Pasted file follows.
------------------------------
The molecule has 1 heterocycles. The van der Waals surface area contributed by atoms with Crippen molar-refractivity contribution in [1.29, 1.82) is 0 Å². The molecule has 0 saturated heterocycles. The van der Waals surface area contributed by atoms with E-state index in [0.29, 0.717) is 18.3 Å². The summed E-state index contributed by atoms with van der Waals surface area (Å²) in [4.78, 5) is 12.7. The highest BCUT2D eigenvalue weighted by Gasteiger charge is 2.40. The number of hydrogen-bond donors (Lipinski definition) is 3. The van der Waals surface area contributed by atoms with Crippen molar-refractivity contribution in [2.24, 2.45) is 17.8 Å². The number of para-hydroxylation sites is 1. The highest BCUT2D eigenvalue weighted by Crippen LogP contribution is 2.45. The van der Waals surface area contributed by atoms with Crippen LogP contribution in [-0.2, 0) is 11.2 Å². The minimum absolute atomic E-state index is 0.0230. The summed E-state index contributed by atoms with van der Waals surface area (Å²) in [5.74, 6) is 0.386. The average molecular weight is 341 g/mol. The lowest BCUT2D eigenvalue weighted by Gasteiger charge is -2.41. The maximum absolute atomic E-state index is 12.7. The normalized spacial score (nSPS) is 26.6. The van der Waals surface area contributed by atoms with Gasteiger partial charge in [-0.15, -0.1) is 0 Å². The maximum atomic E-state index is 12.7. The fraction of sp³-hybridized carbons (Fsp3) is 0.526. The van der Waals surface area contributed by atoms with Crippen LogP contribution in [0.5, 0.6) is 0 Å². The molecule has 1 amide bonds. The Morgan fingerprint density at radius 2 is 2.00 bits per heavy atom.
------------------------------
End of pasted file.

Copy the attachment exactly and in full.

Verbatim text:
The molecule has 1 heterocycles. The van der Waals surface area contributed by atoms with Crippen molar-refractivity contribution in [1.29, 1.82) is 0 Å². The molecule has 0 saturated heterocycles. The van der Waals surface area contributed by atoms with E-state index in [0.29, 0.717) is 18.3 Å². The summed E-state index contributed by atoms with van der Waals surface area (Å²) in [4.78, 5) is 12.7. The highest BCUT2D eigenvalue weighted by Gasteiger charge is 2.40. The number of hydrogen-bond donors (Lipinski definition) is 3. The van der Waals surface area contributed by atoms with Crippen molar-refractivity contribution in [2.24, 2.45) is 17.8 Å². The number of para-hydroxylation sites is 1. The highest BCUT2D eigenvalue weighted by Crippen LogP contribution is 2.45. The van der Waals surface area contributed by atoms with Crippen LogP contribution in [-0.2, 0) is 11.2 Å². The minimum absolute atomic E-state index is 0.0230. The summed E-state index contributed by atoms with van der Waals surface area (Å²) in [5.74, 6) is 0.386. The average molecular weight is 341 g/mol. The lowest BCUT2D eigenvalue weighted by Gasteiger charge is -2.41. The maximum absolute atomic E-state index is 12.7. The normalized spacial score (nSPS) is 26.6. The van der Waals surface area contributed by atoms with Gasteiger partial charge in [-0.15, -0.1) is 0 Å². The maximum atomic E-state index is 12.7. The fraction of sp³-hybridized carbons (Fsp3) is 0.526. The van der Waals surface area contributed by atoms with Crippen LogP contribution in [0.5, 0.6) is 0 Å². The molecule has 1 amide bonds. The Morgan fingerprint density at radius 2 is 2.00 bits per heavy atom.